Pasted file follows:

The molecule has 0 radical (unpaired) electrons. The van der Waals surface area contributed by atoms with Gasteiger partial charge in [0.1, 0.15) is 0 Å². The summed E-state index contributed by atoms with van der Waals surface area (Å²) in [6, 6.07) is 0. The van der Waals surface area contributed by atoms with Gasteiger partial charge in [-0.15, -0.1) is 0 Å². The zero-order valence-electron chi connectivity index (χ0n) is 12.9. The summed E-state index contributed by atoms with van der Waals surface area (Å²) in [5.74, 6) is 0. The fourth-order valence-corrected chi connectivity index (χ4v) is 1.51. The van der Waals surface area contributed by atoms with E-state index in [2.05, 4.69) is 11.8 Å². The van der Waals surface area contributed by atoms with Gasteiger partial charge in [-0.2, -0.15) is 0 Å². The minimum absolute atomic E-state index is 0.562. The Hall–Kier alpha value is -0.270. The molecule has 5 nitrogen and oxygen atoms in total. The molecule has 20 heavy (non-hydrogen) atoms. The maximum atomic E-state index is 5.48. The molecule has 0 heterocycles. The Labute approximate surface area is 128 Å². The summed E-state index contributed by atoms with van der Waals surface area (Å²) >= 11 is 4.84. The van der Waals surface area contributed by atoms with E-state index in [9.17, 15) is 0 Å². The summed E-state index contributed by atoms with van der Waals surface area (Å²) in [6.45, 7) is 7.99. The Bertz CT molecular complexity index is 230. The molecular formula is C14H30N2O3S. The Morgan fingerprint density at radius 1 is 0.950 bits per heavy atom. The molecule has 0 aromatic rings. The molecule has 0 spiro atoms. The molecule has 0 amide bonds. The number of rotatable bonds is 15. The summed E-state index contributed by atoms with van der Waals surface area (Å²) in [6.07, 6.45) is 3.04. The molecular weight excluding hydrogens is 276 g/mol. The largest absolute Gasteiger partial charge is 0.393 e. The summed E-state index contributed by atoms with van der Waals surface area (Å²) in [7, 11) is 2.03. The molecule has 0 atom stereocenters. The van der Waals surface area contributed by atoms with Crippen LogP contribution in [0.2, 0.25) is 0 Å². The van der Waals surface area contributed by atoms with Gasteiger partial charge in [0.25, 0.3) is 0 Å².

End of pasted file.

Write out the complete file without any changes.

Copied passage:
The molecule has 0 radical (unpaired) electrons. The van der Waals surface area contributed by atoms with Gasteiger partial charge in [0.1, 0.15) is 0 Å². The summed E-state index contributed by atoms with van der Waals surface area (Å²) in [6, 6.07) is 0. The van der Waals surface area contributed by atoms with Gasteiger partial charge in [-0.15, -0.1) is 0 Å². The zero-order valence-electron chi connectivity index (χ0n) is 12.9. The summed E-state index contributed by atoms with van der Waals surface area (Å²) in [5.74, 6) is 0. The fourth-order valence-corrected chi connectivity index (χ4v) is 1.51. The van der Waals surface area contributed by atoms with E-state index in [2.05, 4.69) is 11.8 Å². The van der Waals surface area contributed by atoms with Gasteiger partial charge in [-0.2, -0.15) is 0 Å². The minimum absolute atomic E-state index is 0.562. The Hall–Kier alpha value is -0.270. The molecule has 5 nitrogen and oxygen atoms in total. The molecule has 20 heavy (non-hydrogen) atoms. The maximum atomic E-state index is 5.48. The molecule has 0 heterocycles. The Labute approximate surface area is 128 Å². The summed E-state index contributed by atoms with van der Waals surface area (Å²) >= 11 is 4.84. The van der Waals surface area contributed by atoms with E-state index in [9.17, 15) is 0 Å². The summed E-state index contributed by atoms with van der Waals surface area (Å²) in [6.45, 7) is 7.99. The Bertz CT molecular complexity index is 230. The molecular formula is C14H30N2O3S. The Morgan fingerprint density at radius 1 is 0.950 bits per heavy atom. The molecule has 0 aromatic rings. The molecule has 0 spiro atoms. The molecule has 0 amide bonds. The number of rotatable bonds is 15. The summed E-state index contributed by atoms with van der Waals surface area (Å²) in [6.07, 6.45) is 3.04. The molecular weight excluding hydrogens is 276 g/mol. The largest absolute Gasteiger partial charge is 0.393 e. The summed E-state index contributed by atoms with van der Waals surface area (Å²) in [7, 11) is 2.03. The molecule has 0 atom stereocenters. The van der Waals surface area contributed by atoms with Crippen LogP contribution in [0.2, 0.25) is 0 Å². The van der Waals surface area contributed by atoms with Gasteiger partial charge in [0.25, 0.3) is 0 Å².